The Davis County Republican Party's central committee will meet Monday to nominate a list of candidates to fill an upcoming vacancy on the County Commission.
The committee will meet at 7 p.m. Monday, June 18, at Davis High School in Kaysville. The public is invited.The committee will draw up a list of six candidates to fill the remaining term of commissioner William Peters. Peters is leaving July 1, appointed to a seat on the state board of pardons by Gov. Norm Bangerter.
Under state law, the party of the commissioner vacating the seat submits a slate of candidates and the remaining two commissioners pick a replacement from it. If they can't agree on a replacement and the vacancy remains unfilled after 30 days, a replacement is appointed by the governor.
The remaining commissioners, Gayle Stevenson and Dub Lawrence, will pick a replacement for Peters. Peters requested a legal opinion on whether the replacement process could begin while he was still in office, so he could vote on his successor.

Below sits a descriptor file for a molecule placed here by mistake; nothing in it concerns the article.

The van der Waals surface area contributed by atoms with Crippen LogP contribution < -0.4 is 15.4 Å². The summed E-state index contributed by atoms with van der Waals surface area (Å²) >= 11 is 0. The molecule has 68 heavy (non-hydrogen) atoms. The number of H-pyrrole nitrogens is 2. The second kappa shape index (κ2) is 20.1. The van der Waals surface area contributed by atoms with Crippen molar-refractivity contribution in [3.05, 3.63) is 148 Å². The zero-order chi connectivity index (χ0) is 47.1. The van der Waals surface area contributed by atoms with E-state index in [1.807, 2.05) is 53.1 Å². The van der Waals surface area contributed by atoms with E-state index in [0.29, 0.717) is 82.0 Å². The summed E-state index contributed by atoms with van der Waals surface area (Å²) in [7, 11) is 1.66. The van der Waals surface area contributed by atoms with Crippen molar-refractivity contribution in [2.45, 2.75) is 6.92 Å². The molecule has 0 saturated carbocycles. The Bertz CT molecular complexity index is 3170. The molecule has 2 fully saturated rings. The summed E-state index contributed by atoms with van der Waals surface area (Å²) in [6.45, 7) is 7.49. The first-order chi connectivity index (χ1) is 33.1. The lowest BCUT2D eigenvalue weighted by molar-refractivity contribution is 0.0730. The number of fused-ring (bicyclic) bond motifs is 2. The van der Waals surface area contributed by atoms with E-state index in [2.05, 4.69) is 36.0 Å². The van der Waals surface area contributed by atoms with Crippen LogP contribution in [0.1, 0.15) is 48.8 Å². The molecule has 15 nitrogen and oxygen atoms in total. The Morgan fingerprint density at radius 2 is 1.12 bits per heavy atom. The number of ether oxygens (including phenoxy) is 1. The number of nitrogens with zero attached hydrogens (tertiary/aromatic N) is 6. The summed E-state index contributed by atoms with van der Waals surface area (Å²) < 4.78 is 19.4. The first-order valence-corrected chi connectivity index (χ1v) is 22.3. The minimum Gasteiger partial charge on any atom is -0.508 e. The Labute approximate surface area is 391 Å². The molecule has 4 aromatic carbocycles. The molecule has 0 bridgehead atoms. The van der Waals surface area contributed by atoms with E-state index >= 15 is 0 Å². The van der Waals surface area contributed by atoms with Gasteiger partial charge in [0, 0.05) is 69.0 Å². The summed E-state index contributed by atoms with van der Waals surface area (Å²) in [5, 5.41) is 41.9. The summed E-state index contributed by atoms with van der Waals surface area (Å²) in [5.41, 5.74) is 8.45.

Deputy Davis County Attorney Gerald Hess said his legal research indicates a departing commissioner cannot participate in naming his replacement.
Lawrence and Peters, longtime political foes, clashed repeatedly as commissioners. Stevenson and Lawrence also don't get along, leaving party officials wondering if Stevenson and Lawrence will be able to agree on naming an interim commissioner.
The appointment will run to the end of Peters' term, which expires this year. Party officials have indicated they will try to name an interim commissioner who is not one of the candidates running for the commission to avoid showing favoritism.
Candidates running in the September primary for the two commission seats coming open are Jack Bangerter and Ed Snow for seat A and Gerald Purdy and Blake Chard for seat B.
Stevenson has two years left in his term. Lawrence initially filed to run against Peters for his seat, but when Peters was appointed to the state board, Lawrence withdrew his candidacy for the county commission and opted to run for Congress instead.